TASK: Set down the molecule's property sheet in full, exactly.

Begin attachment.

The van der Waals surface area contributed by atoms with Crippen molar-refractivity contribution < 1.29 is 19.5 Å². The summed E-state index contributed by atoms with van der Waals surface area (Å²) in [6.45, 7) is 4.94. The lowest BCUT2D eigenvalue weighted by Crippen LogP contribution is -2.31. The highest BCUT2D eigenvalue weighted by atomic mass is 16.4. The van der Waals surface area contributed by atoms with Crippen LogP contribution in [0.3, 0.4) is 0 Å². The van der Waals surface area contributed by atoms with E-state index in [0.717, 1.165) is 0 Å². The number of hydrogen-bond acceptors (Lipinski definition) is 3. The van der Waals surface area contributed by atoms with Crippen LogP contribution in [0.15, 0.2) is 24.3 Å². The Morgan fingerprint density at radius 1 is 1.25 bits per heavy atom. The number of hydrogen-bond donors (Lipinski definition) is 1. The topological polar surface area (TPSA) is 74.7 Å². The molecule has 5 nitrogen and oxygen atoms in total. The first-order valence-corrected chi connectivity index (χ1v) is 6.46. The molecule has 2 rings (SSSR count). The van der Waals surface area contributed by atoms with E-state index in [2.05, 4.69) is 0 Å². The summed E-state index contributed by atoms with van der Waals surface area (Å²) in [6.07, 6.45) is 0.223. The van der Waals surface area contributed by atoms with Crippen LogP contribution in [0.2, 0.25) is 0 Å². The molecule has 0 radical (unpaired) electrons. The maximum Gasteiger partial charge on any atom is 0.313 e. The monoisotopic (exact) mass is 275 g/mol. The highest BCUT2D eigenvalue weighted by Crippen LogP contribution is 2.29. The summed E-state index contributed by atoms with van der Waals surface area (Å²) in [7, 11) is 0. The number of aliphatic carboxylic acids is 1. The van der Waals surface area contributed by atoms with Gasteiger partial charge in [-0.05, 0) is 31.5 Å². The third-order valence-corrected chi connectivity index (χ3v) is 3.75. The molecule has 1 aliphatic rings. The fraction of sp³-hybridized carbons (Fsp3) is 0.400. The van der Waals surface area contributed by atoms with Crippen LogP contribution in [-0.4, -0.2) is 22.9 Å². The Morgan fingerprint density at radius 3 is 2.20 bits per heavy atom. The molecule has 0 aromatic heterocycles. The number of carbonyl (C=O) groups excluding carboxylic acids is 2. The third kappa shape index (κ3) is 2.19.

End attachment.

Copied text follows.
The van der Waals surface area contributed by atoms with Crippen molar-refractivity contribution < 1.29 is 19.5 Å². The summed E-state index contributed by atoms with van der Waals surface area (Å²) in [6.45, 7) is 4.94. The lowest BCUT2D eigenvalue weighted by Crippen LogP contribution is -2.31. The highest BCUT2D eigenvalue weighted by atomic mass is 16.4. The van der Waals surface area contributed by atoms with Crippen LogP contribution in [0.3, 0.4) is 0 Å². The van der Waals surface area contributed by atoms with E-state index in [0.717, 1.165) is 0 Å². The number of hydrogen-bond acceptors (Lipinski definition) is 3. The van der Waals surface area contributed by atoms with Crippen LogP contribution in [0.15, 0.2) is 24.3 Å². The Morgan fingerprint density at radius 1 is 1.25 bits per heavy atom. The number of hydrogen-bond donors (Lipinski definition) is 1. The topological polar surface area (TPSA) is 74.7 Å². The molecule has 5 nitrogen and oxygen atoms in total. The first-order valence-corrected chi connectivity index (χ1v) is 6.46. The molecule has 2 rings (SSSR count). The van der Waals surface area contributed by atoms with E-state index in [2.05, 4.69) is 0 Å². The summed E-state index contributed by atoms with van der Waals surface area (Å²) in [6.07, 6.45) is 0.223. The van der Waals surface area contributed by atoms with Crippen LogP contribution in [0.2, 0.25) is 0 Å². The molecule has 0 radical (unpaired) electrons. The maximum Gasteiger partial charge on any atom is 0.313 e. The monoisotopic (exact) mass is 275 g/mol. The highest BCUT2D eigenvalue weighted by Crippen LogP contribution is 2.29. The summed E-state index contributed by atoms with van der Waals surface area (Å²) in [7, 11) is 0. The number of aliphatic carboxylic acids is 1. The van der Waals surface area contributed by atoms with Gasteiger partial charge in [-0.05, 0) is 31.5 Å². The third-order valence-corrected chi connectivity index (χ3v) is 3.75. The molecule has 1 aliphatic rings. The fraction of sp³-hybridized carbons (Fsp3) is 0.400. The van der Waals surface area contributed by atoms with Crippen LogP contribution in [-0.4, -0.2) is 22.9 Å². The Morgan fingerprint density at radius 3 is 2.20 bits per heavy atom. The molecule has 0 aromatic heterocycles. The number of carbonyl (C=O) groups excluding carboxylic acids is 2. The third kappa shape index (κ3) is 2.19.